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  • Seasonal local food recipe No.292 – Hugh’s porotos granados

    Posted on September 4th, 2015 Janet No comments

    If you can’t eat corn off the cob you could try cutting the kernels off the cob and putting them in this hearty soup.  The recipe can be found in River Cottage Veg Every Day by Hugh Fearnley-Whittingstall.

    Serves 6

    sweetcorn-camel csaPreparation time: 30 minutes
    Cooking time: 1 hour 45 minutes if using dried beans

    2 Tbsp rapeseed or olive oil
    1 medium onion, chopped
    2 garlic cloves, finely chopped
    1 tsp sweet smoked paprika
    a handful of fresh oregano or marjoram, chopped
    100g small dried beans, such as pinto, navy or cannellini beans, soaked overnight or 400g tin beans, drained and rinsed
    1 litre vegetable stock
    1 bay leaf
    750g squash, such as butternut or onion, peeled, deseeded and cut into 2cm chunks
    200g French beans, trimmed and cut into 2cm pieces
    Kernels cut from 2 cobs corn
    sea salt and freshly ground black pepper

    Heat the oil in a large saucepan over a medium heat.  Add the onion and garlic and sauté gently for about 10 minutes.  Add the paprika and 1 Tbsp of the oregano.  Cook for another minute.

    If using dried beans, drain them after soaking and add to the pan, with the stock and bay leaf.  Bring to the boil, then reduce the heat and simmer for about 45 minutes, or until the beans are completely tender (dried beans vary, and sometimes this may take over an hour).

    Add the squash, stir well and simmer for 10-15 minutes until the squash is just tender.  If using tinned beans, add the drained, rinsed beans, the squash, bay leaf and stock at the same time, and simmer until the squash is just tender, 10-15 minutes.

    Then add the French beans and corn kernels and simmer for a further 5 minutes.  To finish, season well with sea salt and freshly ground pepper.  Stir in the remaining oregano, leave to settle for a couple of minutes, then serve.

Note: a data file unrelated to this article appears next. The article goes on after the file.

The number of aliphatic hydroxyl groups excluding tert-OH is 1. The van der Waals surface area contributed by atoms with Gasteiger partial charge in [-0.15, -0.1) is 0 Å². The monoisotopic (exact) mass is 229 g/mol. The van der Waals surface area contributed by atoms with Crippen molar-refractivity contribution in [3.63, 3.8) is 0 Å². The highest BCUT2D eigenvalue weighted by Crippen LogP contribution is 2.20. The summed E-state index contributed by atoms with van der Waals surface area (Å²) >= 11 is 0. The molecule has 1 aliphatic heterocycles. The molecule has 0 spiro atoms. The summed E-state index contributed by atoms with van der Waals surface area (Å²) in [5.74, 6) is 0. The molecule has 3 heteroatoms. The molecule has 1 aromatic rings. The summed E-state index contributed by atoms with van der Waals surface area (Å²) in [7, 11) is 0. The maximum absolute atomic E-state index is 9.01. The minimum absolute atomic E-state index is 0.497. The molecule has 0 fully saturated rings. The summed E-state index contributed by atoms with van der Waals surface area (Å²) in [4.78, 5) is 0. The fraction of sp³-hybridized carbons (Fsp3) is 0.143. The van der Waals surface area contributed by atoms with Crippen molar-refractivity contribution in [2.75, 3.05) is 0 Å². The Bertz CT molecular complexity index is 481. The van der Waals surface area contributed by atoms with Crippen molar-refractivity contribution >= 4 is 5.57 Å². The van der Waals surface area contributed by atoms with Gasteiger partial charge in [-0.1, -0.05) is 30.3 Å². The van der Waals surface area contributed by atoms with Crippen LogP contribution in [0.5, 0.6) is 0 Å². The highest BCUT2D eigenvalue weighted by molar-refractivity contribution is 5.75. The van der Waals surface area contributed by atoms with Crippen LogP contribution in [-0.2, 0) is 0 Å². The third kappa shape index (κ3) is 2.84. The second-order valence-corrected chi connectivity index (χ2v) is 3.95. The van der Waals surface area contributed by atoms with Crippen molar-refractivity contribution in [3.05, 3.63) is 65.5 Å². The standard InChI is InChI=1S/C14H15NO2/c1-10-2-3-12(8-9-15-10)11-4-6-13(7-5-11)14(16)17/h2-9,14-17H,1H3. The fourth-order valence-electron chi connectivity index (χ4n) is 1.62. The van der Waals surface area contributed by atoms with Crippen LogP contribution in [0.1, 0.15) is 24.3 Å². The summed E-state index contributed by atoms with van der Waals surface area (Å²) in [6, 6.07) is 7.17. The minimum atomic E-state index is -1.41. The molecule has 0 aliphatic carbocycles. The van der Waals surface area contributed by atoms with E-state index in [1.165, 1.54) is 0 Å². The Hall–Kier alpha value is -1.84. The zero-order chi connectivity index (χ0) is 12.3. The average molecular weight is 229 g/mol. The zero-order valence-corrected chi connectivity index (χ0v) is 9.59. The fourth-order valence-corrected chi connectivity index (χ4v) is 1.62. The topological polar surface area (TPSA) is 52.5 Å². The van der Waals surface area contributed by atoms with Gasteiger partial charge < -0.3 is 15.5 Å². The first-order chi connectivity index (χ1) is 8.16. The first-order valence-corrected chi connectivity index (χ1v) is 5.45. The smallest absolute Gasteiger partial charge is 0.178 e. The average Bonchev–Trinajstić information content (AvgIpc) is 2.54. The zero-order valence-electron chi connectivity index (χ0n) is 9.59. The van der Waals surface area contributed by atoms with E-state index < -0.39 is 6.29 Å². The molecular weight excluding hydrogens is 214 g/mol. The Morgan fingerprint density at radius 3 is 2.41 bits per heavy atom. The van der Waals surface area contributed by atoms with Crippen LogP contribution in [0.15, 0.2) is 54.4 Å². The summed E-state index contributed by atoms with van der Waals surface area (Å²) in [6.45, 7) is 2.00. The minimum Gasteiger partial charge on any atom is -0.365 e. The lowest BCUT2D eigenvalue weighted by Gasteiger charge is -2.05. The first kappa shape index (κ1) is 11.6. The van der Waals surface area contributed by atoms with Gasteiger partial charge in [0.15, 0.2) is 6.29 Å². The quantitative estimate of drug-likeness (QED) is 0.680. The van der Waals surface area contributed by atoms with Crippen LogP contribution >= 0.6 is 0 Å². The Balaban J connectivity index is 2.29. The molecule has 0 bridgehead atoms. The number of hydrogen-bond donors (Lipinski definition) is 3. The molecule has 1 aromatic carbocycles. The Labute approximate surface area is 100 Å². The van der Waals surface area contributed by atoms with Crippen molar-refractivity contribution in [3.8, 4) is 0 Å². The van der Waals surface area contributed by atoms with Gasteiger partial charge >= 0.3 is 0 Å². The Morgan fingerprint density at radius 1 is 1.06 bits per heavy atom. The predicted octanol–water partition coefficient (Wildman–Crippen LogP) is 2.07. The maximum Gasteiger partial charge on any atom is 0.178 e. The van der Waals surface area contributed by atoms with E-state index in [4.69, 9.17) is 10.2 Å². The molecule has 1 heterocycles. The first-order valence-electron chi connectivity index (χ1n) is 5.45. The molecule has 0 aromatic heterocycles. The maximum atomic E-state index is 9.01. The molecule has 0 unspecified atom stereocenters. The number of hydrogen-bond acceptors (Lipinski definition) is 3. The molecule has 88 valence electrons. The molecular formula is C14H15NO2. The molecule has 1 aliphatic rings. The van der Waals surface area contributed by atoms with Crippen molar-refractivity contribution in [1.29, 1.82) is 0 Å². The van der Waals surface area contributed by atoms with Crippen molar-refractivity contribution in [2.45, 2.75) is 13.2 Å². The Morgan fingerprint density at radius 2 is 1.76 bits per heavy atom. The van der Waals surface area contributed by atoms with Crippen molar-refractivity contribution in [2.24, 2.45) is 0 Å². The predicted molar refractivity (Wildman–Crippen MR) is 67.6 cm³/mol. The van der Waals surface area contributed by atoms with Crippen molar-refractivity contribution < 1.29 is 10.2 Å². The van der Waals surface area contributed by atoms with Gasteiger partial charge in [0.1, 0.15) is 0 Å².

• Seasonal local food recipe No.277 – Hugh’s griddled asparagus spears with lemon dressing

    Posted on May 24th, 2015 Janet No comments

    This recipe is from Hugh Fearnley-Whittingstall’s book Veg Every Day.  These can be done on a barbie outdoors, on a ridged cast-iron griddle pan in the kitchen, or even, at a pinch, under a grill.  When barbecuing, threading the asparagus spears onto skewers makes it easier to turn and cook them without losing them through the bars of the grill.
    cornish asparagus portrait
    Serves 4

    Preparation time: 10 minutes
    Cooking time: 6 minutes

    20-30 asparagus spears, trimmed
    4 Tbs olive or rapeseed oil
    juice of 1/2 lemon
    6-10 mint leaves, finely shredded
    flaky sea salt and freshly ground black pepper
    Parmesan, pecorino or hard goat’s cheese, to serve

    Light the barbecue well in advance if you are cooking outside.
    Soak 8 wooden skewers in water for 30 minutes.  If the asparagus spears are pretty thick – more than 5mm across the middle of the stem – or perhaps not so freshly cut, it’s best to blanch them first.  Add to a pan of boiling water, blanch for 1 minute, then drain and refresh in cold water.  Drain well and pat dry.

    Thread the asparagus on to the skewers, about 5-6 per skewer, pushing it through the middle of the spears.  Brush the asparagus with some of the oil and season with salt and pepper.

    If cooking indoors, heat the griddle or grill until hot, then place the asparagus skewers on the griddle or under the grill about 10cm from the heat.  If cooking on a barbecue, you want it medium-hot, rather than super-fierce – you should be able to hold your palm about 15cm above the coals for a few seconds.  Grill the asparagus spears for about 3 minutes on each side, depending on thickness, until tender in the centre and lightly charred on the outside.

    Whisk about 2 tablespoons oil with the lemon juice, some pepper and the mint to make a dressing.  Remove the asparagus from the skewers, arrange on a plate and trickle the dressing over them.  Sprinkle with flaky salt and shave some cheese over the top if you like.